Weather offers myriad surprises on Alaska trip
After years of talking about an Alaskan cruise, we finally sailed out of Vancouver harbor and under the Lion’s Gate Bridge, crowded with afternoon traffic. A sunset was soon on one side, with beautiful forests, mountains and small towns on the other.
When we reached the inside passage, the wooded shore often seemed close enough to touch. Majestic white-headed bald eagles scooped salmon out of the water beside the ship.
Our first port was the tiny Indian village of Metlakatla. Salmon fishing is its main industry, and eagles enjoy the leftovers. Only small cruise ships and the Alaskan Ferry stop here, so it is not a tourist town.
Metlakatla is near the Canadian border and is an example of the government letting the Indians run their own reservation. Homes and businesses we saw seem to indicate it is working.
Alaskan coastal towns are usually built on a narrow shelf of land between the water and the mountains. The towns are small – even Juneau, the state capital, has less than 31,000 people. These towns have only a few miles of roads that don’t connect to any place. Boats and seaplanes are the main means of transportation. The roar of seaplanes taking off is heard loudly in every port.
Juneau’s 80-degree temperature was unexpected (even in July), and local people were most uncomfortable. When we got to the Mendenhall Glacier, there were swimmers in the pool below the ice. Salmon struggled up the creeks to reach their spawning place.
Skagway is described as “a living museum.” Gold miners came here from around the world in 1897-98, and much of the town still looks as it did then. The famous Chilkoot Pass is where uncounted miners died trying to get across to the gold in Dawson. Today the railroad crosses that pass, but it came too late for most of the miners.
We did not visit Hubbard Glacier because the fog was too thick to even see the shore; the captain chose to turn around. A few days later we had perfect weather for Glacier Bay and were able to see big chunks of glacier break free – calving.
Seward and Kodiak were two of the towns damaged by the tsunami (tidal wave) resulting from the 1986 Anchorage earthquake. Both water fronts were severely damaged. In Kodiak, we saw places where fishing boats had been washed right up into the center of town. The water fronts of both these towns were later damaged by the Exxon oil spill. Kodiak got a new Alutiiq Indian Museum and Fisheries Research Center from the settlement money.
As we were leaving Kodiak, a large flock of puffins flew and swam around the ship. They have prominent orange-and-white beaks, plus a unique way of flying/running on the water. They were exciting to watch and one thing I had really hoped to see.
The next evening, the ship stopped for about 30 minutes beside a group of feeding whales. They were so close we did not even need binoculars. Needless to say, the ship was tipped a little to one side as everyone watched the whales.
Sitka was once the Russian capital of Alaska and is a charming town, even today. The people have decided they don’t want a big cruise dock, and all ships of any size must bring passengers ashore in small boats – tenders. I had been reading Michener’s book “Alaska” on the trip, and felt I already knew Sitka when we arrived.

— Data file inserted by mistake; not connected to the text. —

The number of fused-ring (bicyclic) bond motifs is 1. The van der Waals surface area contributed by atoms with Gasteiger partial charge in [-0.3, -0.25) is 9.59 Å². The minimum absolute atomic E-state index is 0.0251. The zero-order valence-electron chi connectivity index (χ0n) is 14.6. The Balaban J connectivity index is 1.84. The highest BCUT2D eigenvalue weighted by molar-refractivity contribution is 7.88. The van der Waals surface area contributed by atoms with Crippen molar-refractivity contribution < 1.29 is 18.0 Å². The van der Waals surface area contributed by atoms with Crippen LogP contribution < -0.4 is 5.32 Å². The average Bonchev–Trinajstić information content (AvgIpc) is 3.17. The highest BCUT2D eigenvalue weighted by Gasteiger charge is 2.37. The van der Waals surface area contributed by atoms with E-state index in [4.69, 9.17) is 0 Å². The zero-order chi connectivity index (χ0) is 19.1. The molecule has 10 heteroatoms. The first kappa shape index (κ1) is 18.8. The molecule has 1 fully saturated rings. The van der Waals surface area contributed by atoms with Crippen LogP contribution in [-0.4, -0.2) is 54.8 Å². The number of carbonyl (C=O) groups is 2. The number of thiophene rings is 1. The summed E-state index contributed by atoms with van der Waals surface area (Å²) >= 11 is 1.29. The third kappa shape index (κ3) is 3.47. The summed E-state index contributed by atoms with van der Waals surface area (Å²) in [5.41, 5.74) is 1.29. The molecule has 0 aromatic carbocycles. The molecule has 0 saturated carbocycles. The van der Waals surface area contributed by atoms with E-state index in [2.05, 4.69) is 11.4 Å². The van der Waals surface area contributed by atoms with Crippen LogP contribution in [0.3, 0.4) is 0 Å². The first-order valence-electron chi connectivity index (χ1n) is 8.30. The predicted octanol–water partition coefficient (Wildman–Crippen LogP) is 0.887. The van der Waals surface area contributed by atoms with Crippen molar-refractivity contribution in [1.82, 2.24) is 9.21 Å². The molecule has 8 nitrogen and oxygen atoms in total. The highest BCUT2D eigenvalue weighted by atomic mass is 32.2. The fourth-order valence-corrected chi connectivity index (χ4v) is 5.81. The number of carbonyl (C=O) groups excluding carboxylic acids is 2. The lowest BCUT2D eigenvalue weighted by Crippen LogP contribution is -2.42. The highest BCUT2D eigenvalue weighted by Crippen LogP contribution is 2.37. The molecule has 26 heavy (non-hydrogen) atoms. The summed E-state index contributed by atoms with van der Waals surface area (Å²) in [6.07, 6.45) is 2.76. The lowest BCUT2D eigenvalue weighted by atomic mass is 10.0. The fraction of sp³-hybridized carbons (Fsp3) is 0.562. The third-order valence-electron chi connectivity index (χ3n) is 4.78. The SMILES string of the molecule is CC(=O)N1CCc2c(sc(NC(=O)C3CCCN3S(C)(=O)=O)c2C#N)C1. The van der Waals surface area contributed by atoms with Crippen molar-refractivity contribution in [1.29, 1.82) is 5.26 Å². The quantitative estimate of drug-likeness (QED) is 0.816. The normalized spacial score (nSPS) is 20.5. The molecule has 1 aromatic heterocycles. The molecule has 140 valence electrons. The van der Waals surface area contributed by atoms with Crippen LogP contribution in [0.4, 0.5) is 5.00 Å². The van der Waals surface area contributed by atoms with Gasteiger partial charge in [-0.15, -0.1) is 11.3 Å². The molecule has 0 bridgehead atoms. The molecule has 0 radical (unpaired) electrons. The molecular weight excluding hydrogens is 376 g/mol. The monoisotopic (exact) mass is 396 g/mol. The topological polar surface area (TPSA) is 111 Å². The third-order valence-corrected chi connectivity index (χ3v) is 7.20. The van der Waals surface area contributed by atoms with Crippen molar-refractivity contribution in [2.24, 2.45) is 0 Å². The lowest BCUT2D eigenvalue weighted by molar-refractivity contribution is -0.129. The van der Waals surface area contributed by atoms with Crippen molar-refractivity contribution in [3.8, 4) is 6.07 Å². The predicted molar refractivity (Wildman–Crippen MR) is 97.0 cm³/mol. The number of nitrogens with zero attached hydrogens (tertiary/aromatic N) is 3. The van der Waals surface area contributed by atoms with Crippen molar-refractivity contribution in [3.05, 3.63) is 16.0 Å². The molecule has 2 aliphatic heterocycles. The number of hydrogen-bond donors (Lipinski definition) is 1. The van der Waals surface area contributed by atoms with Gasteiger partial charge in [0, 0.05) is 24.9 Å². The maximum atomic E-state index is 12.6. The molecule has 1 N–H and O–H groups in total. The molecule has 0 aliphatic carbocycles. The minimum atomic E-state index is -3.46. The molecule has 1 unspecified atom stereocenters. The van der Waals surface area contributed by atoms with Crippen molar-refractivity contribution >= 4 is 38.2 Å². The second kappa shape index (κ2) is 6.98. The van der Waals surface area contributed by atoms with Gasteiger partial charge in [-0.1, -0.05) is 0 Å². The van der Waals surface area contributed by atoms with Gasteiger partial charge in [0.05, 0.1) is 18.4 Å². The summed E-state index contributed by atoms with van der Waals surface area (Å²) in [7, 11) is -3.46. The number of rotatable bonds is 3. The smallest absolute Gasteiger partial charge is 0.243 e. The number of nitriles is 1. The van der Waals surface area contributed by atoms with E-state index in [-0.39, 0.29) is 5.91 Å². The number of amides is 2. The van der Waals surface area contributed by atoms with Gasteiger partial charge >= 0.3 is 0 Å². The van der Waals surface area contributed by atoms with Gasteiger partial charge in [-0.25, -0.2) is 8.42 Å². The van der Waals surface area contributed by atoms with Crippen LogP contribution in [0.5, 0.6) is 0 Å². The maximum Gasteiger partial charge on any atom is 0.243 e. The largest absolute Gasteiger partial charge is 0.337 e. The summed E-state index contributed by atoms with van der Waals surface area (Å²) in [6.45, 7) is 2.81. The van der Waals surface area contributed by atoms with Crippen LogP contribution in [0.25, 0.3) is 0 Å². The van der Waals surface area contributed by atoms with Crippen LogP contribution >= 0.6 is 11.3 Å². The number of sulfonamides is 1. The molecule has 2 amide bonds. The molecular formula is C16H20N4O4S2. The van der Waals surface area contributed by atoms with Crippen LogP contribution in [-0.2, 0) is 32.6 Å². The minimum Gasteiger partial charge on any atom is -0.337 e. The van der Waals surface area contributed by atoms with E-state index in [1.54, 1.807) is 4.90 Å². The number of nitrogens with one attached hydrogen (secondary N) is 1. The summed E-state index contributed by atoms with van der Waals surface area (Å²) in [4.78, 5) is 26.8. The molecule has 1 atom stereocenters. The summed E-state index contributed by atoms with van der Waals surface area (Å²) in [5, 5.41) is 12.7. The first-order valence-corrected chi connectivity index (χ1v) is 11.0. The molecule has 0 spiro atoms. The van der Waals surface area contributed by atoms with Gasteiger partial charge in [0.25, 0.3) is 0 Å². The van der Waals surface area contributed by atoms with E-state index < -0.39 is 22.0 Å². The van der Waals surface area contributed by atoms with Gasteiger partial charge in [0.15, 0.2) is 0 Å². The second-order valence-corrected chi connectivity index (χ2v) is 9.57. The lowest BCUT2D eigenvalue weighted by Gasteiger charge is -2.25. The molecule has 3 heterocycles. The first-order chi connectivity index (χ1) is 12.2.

Almost every cruise ship calls at Ketchikan, and when we arrived the next day, the town’s population was about tripled with cruise passengers. Stores and streets were very crowded.
Houses in Ketchikan are often built up the sides of the mountain behind town and are reached by stairways. One street is elevated on a partial platform built into the side of the mountain. I don’t think I’d like to drive up there.
Creek Street is the famous Ketchikan landmark where “ladies” once conducted their “business.” Most of these buildings now house tourist shops. The creek is still an important route for spawning salmon.
Several of our ports had convenient public libraries, where we were able to catch up with outside newspapers. Some libraries also had the Internet available to the public. We liked this, since we have mostly replaced postcards with e-mail to send home. It is faster, cheaper and easier.
At this point in our trip, we were well acquainted with our little ship, the Universe Explorer. It was informal and smaller than many Alaskan cruise ships. During 100 days each fall and spring, it is a floating university for the Semester at Sea program. It has a 16,000-volume library instead of a casino. The ship emphasizes learning, and there were four university professors to lecture about Alaska. With the usual shipboard activities and frequent eating, we managed to keep busy.
In our final port, Victoria, we chose a trip to Buchart Gardens. They were lovely as always. With this, our long postponed Alaskan cruise drew to a close.
We saw wonderful scenery and made new friends. We did not take the ship’s excursions since we preferred to explore on our own, but found more than enough to see and do at every port. The trip was all we wanted and had expected, certainly worth the long delay.
Back in Vancouver, we enjoyed a few more days on our own exploring Stanley Park, Gas Town, Granville Island and China Town, even in the rain. We had been to the 1986 World’s Fair and wanted to revisit Canada Place and the big geodesic dome. City buses were on strike, but Vancouver is an easy city to see on foot.
Two extras topped off the trip. We were able to stop at the U.S. Consulate office to get extra pages in our passports, free and in just 20 minutes – much better than mailing from home later.
The second extra was visiting the Vancouver Public Library. From the outside it looks like the Roman Coliseum. It was the grandest of all the libraries we visited.
Dorothy Peavy lives in Grass Valley.
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